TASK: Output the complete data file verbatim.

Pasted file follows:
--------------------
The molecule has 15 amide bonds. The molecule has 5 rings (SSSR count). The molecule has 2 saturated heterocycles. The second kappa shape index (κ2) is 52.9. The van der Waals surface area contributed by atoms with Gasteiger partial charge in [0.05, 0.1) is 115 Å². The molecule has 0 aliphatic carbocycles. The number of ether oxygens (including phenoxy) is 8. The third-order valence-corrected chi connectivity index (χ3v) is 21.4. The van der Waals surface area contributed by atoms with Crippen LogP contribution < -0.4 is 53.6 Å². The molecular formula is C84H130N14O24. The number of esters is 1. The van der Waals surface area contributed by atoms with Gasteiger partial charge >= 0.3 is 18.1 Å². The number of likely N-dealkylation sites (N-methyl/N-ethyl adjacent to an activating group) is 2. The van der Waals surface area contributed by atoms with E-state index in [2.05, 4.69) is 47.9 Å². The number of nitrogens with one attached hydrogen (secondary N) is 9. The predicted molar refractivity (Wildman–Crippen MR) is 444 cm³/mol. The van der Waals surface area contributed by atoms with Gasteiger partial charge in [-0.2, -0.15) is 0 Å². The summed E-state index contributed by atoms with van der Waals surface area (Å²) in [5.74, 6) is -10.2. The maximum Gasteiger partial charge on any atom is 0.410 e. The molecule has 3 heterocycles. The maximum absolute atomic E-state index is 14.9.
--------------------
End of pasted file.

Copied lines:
The molecule has 15 amide bonds. The molecule has 5 rings (SSSR count). The molecule has 2 saturated heterocycles. The second kappa shape index (κ2) is 52.9. The van der Waals surface area contributed by atoms with Gasteiger partial charge in [0.05, 0.1) is 115 Å². The molecule has 0 aliphatic carbocycles. The number of ether oxygens (including phenoxy) is 8. The third-order valence-corrected chi connectivity index (χ3v) is 21.4. The van der Waals surface area contributed by atoms with Crippen LogP contribution < -0.4 is 53.6 Å². The molecular formula is C84H130N14O24. The number of esters is 1. The van der Waals surface area contributed by atoms with Gasteiger partial charge >= 0.3 is 18.1 Å². The number of likely N-dealkylation sites (N-methyl/N-ethyl adjacent to an activating group) is 2. The van der Waals surface area contributed by atoms with E-state index in [2.05, 4.69) is 47.9 Å². The number of nitrogens with one attached hydrogen (secondary N) is 9. The predicted molar refractivity (Wildman–Crippen MR) is 444 cm³/mol. The van der Waals surface area contributed by atoms with Gasteiger partial charge in [-0.2, -0.15) is 0 Å². The summed E-state index contributed by atoms with van der Waals surface area (Å²) in [5.74, 6) is -10.2. The maximum Gasteiger partial charge on any atom is 0.410 e. The molecule has 3 heterocycles. The maximum absolute atomic E-state index is 14.9.